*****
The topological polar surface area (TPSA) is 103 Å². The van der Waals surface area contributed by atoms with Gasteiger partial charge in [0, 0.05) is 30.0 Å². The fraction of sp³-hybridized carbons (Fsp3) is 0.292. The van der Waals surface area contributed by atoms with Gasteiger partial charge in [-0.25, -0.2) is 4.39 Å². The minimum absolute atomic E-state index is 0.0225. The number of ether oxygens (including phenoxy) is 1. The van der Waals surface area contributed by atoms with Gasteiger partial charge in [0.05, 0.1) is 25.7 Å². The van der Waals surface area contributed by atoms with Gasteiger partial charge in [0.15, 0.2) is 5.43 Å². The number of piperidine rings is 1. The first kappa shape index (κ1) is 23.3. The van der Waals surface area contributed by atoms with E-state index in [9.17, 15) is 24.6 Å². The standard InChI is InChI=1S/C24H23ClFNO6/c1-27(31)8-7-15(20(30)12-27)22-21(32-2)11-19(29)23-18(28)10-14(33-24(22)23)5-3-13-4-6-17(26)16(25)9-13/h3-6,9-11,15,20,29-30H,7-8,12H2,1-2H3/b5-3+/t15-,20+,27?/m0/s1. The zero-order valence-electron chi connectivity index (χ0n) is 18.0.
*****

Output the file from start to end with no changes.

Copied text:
The topological polar surface area (TPSA) is 103 Å². The van der Waals surface area contributed by atoms with Gasteiger partial charge in [0, 0.05) is 30.0 Å². The fraction of sp³-hybridized carbons (Fsp3) is 0.292. The van der Waals surface area contributed by atoms with Gasteiger partial charge in [-0.25, -0.2) is 4.39 Å². The minimum absolute atomic E-state index is 0.0225. The number of ether oxygens (including phenoxy) is 1. The van der Waals surface area contributed by atoms with Gasteiger partial charge in [0.05, 0.1) is 25.7 Å². The van der Waals surface area contributed by atoms with Gasteiger partial charge in [0.15, 0.2) is 5.43 Å². The number of piperidine rings is 1. The first kappa shape index (κ1) is 23.3. The van der Waals surface area contributed by atoms with E-state index in [9.17, 15) is 24.6 Å². The standard InChI is InChI=1S/C24H23ClFNO6/c1-27(31)8-7-15(20(30)12-27)22-21(32-2)11-19(29)23-18(28)10-14(33-24(22)23)5-3-13-4-6-17(26)16(25)9-13/h3-6,9-11,15,20,29-30H,7-8,12H2,1-2H3/b5-3+/t15-,20+,27?/m0/s1. The zero-order valence-electron chi connectivity index (χ0n) is 18.0.